Donald Trump . . . the Media Master

Donald Trump . . . the Media Master

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The first big Republican debate is over, drawing a record cable viewing audience. And—predictably—the Donald was the star of the show, leaving the rest of the Republican clown car standing on the corner, waiting for a cab with a dime in their pockets and a forsaken look on their stupid faces while he speeds ahead in his limo. And going forward—don’t kid yourself about this—the Donald will be the one setting the agenda.

When the debate participants were all asked to raise their hand if they would consider a third party candidacy, the Donald was the only one with his hand in the air. This drew a collective gasp from the assembled audience, and no doubt sent a shiver down the spines of the big Republican donors. The last thing these fat-cat donors need is a third-party candidacy. Remember Ross Perot in the 1992 election. This basically handed Bill Clinton the election. If the Donald decides to run as an independent because he’s “not getting the proper respect” as he himself phrased it right on stage then the big Republican donors will see all their donations, their hundreds of millions in Super-Pac money, go up the chimney in smoke. These are wealthy people, but they don’t want to see their money go away in a lost cause.

The last thing these fat-cat donors need is a third-party candidacy.

This will force them double down on their investment, raise maybe as much as a hundred and fifty million dollars just to buy the Donald off—get him to withdraw himself as an active candidate and just go away, clearing the way for their hand-picked establishment choice. No kidding. This is the likely outcome as long as the Donald can keep his poll numbers about where they are now. And don’t think that the Donald is going to go quietly or inexpensively. As he said right on stage, this is his leverage. And he’s going to use it to his maximum benefit.

But he’s going to have to go or the Republicans will lose another national presidential contest and be done as a viable political party. In this game (probably to no one’s great surprise) the Donald is holding all of the cards. He has the Republican party establishment and their wealthy donor class by the proverbial short hairs and in the classic bend-over position. It couldn’t happen to a more deserving bunch of folks. Either they pay up to buy him off, or he’ll sink their leaky little boat and put an end—long-term—to their corrupt crony capitalism.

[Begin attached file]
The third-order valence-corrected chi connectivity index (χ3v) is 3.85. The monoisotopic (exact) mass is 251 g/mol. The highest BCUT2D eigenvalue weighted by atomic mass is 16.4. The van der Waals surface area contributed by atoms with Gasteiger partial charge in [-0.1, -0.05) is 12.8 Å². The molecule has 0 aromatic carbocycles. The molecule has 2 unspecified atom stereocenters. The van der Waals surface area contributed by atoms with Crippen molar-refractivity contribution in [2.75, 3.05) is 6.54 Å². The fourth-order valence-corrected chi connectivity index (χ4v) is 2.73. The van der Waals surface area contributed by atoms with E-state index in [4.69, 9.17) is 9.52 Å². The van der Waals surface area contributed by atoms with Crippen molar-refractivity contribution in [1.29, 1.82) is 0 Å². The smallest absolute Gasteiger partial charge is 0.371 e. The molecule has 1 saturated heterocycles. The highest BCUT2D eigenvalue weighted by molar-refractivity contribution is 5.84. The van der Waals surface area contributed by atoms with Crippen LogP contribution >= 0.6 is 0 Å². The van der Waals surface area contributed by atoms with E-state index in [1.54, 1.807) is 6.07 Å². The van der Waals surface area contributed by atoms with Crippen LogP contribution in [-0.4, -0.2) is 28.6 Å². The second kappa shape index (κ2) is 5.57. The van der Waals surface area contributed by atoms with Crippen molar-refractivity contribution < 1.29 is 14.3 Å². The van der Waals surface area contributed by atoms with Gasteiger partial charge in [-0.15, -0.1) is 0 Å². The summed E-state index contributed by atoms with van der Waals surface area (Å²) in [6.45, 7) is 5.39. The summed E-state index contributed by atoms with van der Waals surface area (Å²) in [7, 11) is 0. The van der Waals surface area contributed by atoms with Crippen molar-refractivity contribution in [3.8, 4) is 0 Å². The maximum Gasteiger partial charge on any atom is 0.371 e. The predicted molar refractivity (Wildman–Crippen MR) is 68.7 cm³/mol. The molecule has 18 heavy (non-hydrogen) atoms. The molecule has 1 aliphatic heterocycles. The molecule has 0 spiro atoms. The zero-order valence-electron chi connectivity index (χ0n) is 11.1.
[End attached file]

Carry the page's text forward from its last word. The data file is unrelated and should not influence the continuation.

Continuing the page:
In finance there’s an expression when something totally unexpected happens, comes out of the blue, it’s called an “exogenous factor”. In this presidential sweepstakes, the Donald is the exogenous factor the plutocrat millionaires and billionaires never saw coming. And now they have a political hot poker right up their collective ass. Jeb Bush will never be President of the United States, and neither will any of those other clown car candidates on the Fox debate stage. But the Donald could very well make it. Probably to no one’s great surprise, since the debate, the showman Trump has mastered the cable news cycle. Coverage of him is almost 24/7, eclipsing by far the other candidates. Trump is consuming all the air-time. First for his ongoing feud with Megyn Kelly, and yesterday for his new found appreciation for women and qualified support for Planned Parenthood. As well, the Donald made some forceful remarks about going after ISIS in Syria and Iraq and “taking the oil”. Of course there are no details on just how he would accomplish this. But Americans voters ( particularly the ones who are now giving the advantage to Trump in the polls in both Iowa and New Hampshire) don’t really care about details, but they do like the jingoistic talk.

Republican voters like candidates and politicians who talk tough—particularly when it comes to war.

Republican voters like candidates and politicians who talk tough—particularly when it comes to war. But that’s the Donald’s real strength, he’s not really a politician. That’s why he can say and do whatever he wants—tossing out completely the usual Republican playbook. In the past he was for a single-payer health care system. Anathema to his base and the party elites who someday might have to support him. He’s even said that the economy usually performs better under the Democrats. How’s that for honesty? Republicans created this Frankenstein monster and now they don’t know quite what to do with him—how to put this crazy Jack-in-the-Box back into his box.. The Washington pundits of course are all predicting Trumps eventual demise. But I’m not holding my breath for that to happen.